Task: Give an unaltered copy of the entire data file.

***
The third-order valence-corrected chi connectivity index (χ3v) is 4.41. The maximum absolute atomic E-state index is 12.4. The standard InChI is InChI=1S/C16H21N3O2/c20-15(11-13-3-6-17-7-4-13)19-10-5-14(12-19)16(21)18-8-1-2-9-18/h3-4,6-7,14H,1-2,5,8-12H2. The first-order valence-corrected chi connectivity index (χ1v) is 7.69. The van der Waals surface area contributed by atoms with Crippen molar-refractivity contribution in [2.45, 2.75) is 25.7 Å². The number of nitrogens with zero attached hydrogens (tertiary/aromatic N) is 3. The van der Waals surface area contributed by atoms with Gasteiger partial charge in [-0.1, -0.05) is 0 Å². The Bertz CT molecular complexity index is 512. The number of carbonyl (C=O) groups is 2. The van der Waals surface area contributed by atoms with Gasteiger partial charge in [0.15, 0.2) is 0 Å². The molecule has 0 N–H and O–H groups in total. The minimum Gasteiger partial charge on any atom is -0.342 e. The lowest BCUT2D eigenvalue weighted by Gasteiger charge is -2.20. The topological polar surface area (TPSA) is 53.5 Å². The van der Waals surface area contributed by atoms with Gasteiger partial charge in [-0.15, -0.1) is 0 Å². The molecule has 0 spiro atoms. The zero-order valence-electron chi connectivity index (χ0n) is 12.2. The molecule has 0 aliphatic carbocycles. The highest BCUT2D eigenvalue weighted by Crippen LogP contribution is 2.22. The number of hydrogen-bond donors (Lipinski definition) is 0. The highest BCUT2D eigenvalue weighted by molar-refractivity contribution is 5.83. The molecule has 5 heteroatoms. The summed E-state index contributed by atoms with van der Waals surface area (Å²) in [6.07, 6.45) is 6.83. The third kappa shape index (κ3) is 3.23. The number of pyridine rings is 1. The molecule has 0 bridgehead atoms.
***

The third-order valence-corrected chi connectivity index (χ3v) is 4.41. The maximum absolute atomic E-state index is 12.4. The standard InChI is InChI=1S/C16H21N3O2/c20-15(11-13-3-6-17-7-4-13)19-10-5-14(12-19)16(21)18-8-1-2-9-18/h3-4,6-7,14H,1-2,5,8-12H2. The first-order valence-corrected chi connectivity index (χ1v) is 7.69. The van der Waals surface area contributed by atoms with Crippen molar-refractivity contribution in [2.45, 2.75) is 25.7 Å². The number of nitrogens with zero attached hydrogens (tertiary/aromatic N) is 3. The van der Waals surface area contributed by atoms with Gasteiger partial charge in [-0.1, -0.05) is 0 Å². The Bertz CT molecular complexity index is 512. The number of carbonyl (C=O) groups is 2. The van der Waals surface area contributed by atoms with Gasteiger partial charge in [0.15, 0.2) is 0 Å². The molecule has 0 N–H and O–H groups in total. The minimum Gasteiger partial charge on any atom is -0.342 e. The lowest BCUT2D eigenvalue weighted by Gasteiger charge is -2.20. The topological polar surface area (TPSA) is 53.5 Å². The van der Waals surface area contributed by atoms with Gasteiger partial charge in [-0.15, -0.1) is 0 Å². The molecule has 0 spiro atoms. The zero-order valence-electron chi connectivity index (χ0n) is 12.2. The molecule has 0 aliphatic carbocycles. The highest BCUT2D eigenvalue weighted by Crippen LogP contribution is 2.22. The number of hydrogen-bond donors (Lipinski definition) is 0. The highest BCUT2D eigenvalue weighted by molar-refractivity contribution is 5.83. The molecule has 5 heteroatoms. The summed E-state index contributed by atoms with van der Waals surface area (Å²) in [6.07, 6.45) is 6.83. The third kappa shape index (κ3) is 3.23. The number of pyridine rings is 1. The molecule has 0 bridgehead atoms.